At what point would a piece of software ... not in fact be "Handmade" because the language and toolset you are using is mostly not you and instead a trunk full of third-party libraries mashed together to create a result?

I think you pretty much identified it :)

The sections mrmixer picked from the manifesto are indeed a good guide. It's not so much about the specific tech you use as the blind, lazy, self-serving application of it. Do you have reasons for the tech you're using? Are those reasons well-founded, or just "somebody on Medium told me to"? How do those choices affect your users?

OOP in particular is a frequent subject of discussion here and on the Discord, for obvious reasons. But it's a term that means something different to everyone, which makes discussion difficult. There are many negative aspects of popular "object-oriented design", which are different from the aesthetic quirks of "object-oriented languages", which are different from concepts like modularity, which are different from plain old spaghetti. We're actually planning to have one of our Fishbowl discussions on this topic quite soon, within the next couple weeks - you can join the Discord to catch the announcement, and help us plan the discussion here: https://github.com/HandmadeNetwork/hmn_fishbowl/discussions/37

161 posts / 1 project
High Level Language use for "Handmade" projects

As long as you understand the libraries you are using on a mathematical level regarding what is promised in post-conditions and side-effects, so that any behavior of the program can be modified the way you want, it doesn't matter which library and language you use, because it might already be identical to how you would build the compiler and library yourself. Some libraries and languages however, make it a lot harder to follow quality principles for programming.

Web languages that transpile to JavaScript and only run on the latest browsers, have a lot higher threshold for what one needs to understand to be used safely with determinism. If it's done using whack-a-mole trial and error on each new browser version, then it's not handmade, for how can you claim to have made something from scratch if you don't even understand why it crashes.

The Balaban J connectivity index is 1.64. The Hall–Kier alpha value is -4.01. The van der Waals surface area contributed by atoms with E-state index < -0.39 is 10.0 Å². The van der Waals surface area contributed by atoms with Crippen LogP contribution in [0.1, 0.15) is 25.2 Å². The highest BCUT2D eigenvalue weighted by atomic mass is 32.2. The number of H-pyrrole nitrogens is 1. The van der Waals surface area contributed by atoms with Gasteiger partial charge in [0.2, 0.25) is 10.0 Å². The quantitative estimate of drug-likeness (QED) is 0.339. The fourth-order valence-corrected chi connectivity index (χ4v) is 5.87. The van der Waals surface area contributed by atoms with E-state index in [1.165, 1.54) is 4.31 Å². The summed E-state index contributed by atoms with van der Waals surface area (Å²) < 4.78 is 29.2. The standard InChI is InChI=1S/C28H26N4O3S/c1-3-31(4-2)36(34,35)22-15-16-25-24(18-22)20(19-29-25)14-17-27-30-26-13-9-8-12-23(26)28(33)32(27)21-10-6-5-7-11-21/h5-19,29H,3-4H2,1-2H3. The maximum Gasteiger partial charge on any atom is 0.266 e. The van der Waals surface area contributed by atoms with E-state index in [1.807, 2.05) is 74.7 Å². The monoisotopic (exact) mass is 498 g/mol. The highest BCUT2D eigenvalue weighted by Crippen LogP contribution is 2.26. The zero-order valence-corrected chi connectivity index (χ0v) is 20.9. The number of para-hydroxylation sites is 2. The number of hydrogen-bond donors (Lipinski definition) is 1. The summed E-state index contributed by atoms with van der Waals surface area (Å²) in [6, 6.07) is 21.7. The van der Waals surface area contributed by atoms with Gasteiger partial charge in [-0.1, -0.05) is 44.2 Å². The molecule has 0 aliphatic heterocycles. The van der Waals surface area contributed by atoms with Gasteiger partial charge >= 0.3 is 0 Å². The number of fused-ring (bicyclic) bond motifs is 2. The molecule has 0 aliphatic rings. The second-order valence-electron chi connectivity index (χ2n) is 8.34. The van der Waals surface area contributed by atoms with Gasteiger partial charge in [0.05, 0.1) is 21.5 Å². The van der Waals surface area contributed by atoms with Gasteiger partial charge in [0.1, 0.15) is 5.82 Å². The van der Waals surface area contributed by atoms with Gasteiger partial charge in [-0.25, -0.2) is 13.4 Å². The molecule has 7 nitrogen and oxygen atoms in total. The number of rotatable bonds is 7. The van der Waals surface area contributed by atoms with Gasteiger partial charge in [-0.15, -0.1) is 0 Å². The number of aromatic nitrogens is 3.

If using a game-maker where the source code is closed and documentation is vague, it can't be handmade, because it can't be understood mathematically unless you reverse engineer the binary, in which case you should really question the use of a game-maker to begin with. If you cannot add or remove a feature, it's not handmade. There are open-source game-makers with good documentation, in which you can write source code instead of using the pre-made features, but then you might as well use a full programming language to allow changing libraries.

In C/C++, one just have to keep the style simple enough to really understand what is going on and then build upon it as a stable foundation. When considering the total size and maintenance cost of a program, one must include the complexity of any library who's undefined behavior may affect how the program works, for that is code that must also be debugged when things crash. Writing more code on your own and including minimal libraries (without overlapping functionality) can reduce the total amount of code one depends on from a billion lines breaking down to only a few thousand lines that just work every time.

Luke
11 posts / 1 project
High Level Language use for "Handmade" projects
Replying to Dawoodoz (#26341)

Web languages that transpile to JavaScript and only run on the latest browsers, have a lot higher threshold for what one needs to understand to be used safely with determinism. If it's done using whack-a-mole trial and error on each new browser version, then it's not handmade, for how can you claim to have made something from scratch if you don't even understand why it crashes.